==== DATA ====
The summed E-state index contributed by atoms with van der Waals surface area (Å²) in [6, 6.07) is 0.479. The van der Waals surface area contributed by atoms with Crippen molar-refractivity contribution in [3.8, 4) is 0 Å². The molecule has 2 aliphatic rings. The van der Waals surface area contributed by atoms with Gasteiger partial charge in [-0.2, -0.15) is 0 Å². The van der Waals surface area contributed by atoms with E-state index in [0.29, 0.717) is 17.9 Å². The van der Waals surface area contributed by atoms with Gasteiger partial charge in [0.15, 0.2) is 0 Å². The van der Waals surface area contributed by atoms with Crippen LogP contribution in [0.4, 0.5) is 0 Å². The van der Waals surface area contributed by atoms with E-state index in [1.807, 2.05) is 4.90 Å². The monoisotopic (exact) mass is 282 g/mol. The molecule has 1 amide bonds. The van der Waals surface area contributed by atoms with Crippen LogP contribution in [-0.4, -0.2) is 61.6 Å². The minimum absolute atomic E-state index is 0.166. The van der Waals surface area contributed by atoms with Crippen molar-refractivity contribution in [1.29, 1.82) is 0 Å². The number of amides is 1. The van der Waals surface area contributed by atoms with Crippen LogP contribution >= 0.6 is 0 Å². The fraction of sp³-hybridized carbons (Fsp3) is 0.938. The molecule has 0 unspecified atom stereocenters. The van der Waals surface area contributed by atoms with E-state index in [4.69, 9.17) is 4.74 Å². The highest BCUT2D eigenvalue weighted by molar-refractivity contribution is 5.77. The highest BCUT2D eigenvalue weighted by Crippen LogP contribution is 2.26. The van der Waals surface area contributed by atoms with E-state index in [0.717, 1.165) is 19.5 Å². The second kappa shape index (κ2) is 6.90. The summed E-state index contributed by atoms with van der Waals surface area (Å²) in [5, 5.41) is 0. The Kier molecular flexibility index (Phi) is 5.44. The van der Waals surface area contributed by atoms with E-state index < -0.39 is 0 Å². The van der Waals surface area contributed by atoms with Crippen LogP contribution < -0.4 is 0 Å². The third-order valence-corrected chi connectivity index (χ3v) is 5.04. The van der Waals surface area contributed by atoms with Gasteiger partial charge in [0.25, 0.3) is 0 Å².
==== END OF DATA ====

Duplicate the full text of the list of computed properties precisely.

The summed E-state index contributed by atoms with van der Waals surface area (Å²) in [6, 6.07) is 0.479. The van der Waals surface area contributed by atoms with Crippen molar-refractivity contribution in [3.8, 4) is 0 Å². The molecule has 2 aliphatic rings. The van der Waals surface area contributed by atoms with Gasteiger partial charge in [-0.2, -0.15) is 0 Å². The van der Waals surface area contributed by atoms with E-state index in [0.29, 0.717) is 17.9 Å². The van der Waals surface area contributed by atoms with Gasteiger partial charge in [0.15, 0.2) is 0 Å². The van der Waals surface area contributed by atoms with Crippen LogP contribution in [0.4, 0.5) is 0 Å². The van der Waals surface area contributed by atoms with E-state index in [1.807, 2.05) is 4.90 Å². The monoisotopic (exact) mass is 282 g/mol. The molecule has 1 amide bonds. The van der Waals surface area contributed by atoms with Crippen LogP contribution in [-0.4, -0.2) is 61.6 Å². The minimum absolute atomic E-state index is 0.166. The van der Waals surface area contributed by atoms with Crippen molar-refractivity contribution in [1.29, 1.82) is 0 Å². The number of amides is 1. The van der Waals surface area contributed by atoms with Crippen LogP contribution >= 0.6 is 0 Å². The fraction of sp³-hybridized carbons (Fsp3) is 0.938. The molecule has 0 unspecified atom stereocenters. The van der Waals surface area contributed by atoms with E-state index in [4.69, 9.17) is 4.74 Å². The highest BCUT2D eigenvalue weighted by molar-refractivity contribution is 5.77. The highest BCUT2D eigenvalue weighted by Crippen LogP contribution is 2.26. The van der Waals surface area contributed by atoms with E-state index in [0.717, 1.165) is 19.5 Å². The second kappa shape index (κ2) is 6.90. The summed E-state index contributed by atoms with van der Waals surface area (Å²) in [5, 5.41) is 0. The Kier molecular flexibility index (Phi) is 5.44. The van der Waals surface area contributed by atoms with E-state index < -0.39 is 0 Å². The van der Waals surface area contributed by atoms with Crippen LogP contribution < -0.4 is 0 Å². The third-order valence-corrected chi connectivity index (χ3v) is 5.04. The van der Waals surface area contributed by atoms with Gasteiger partial charge in [0.25, 0.3) is 0 Å².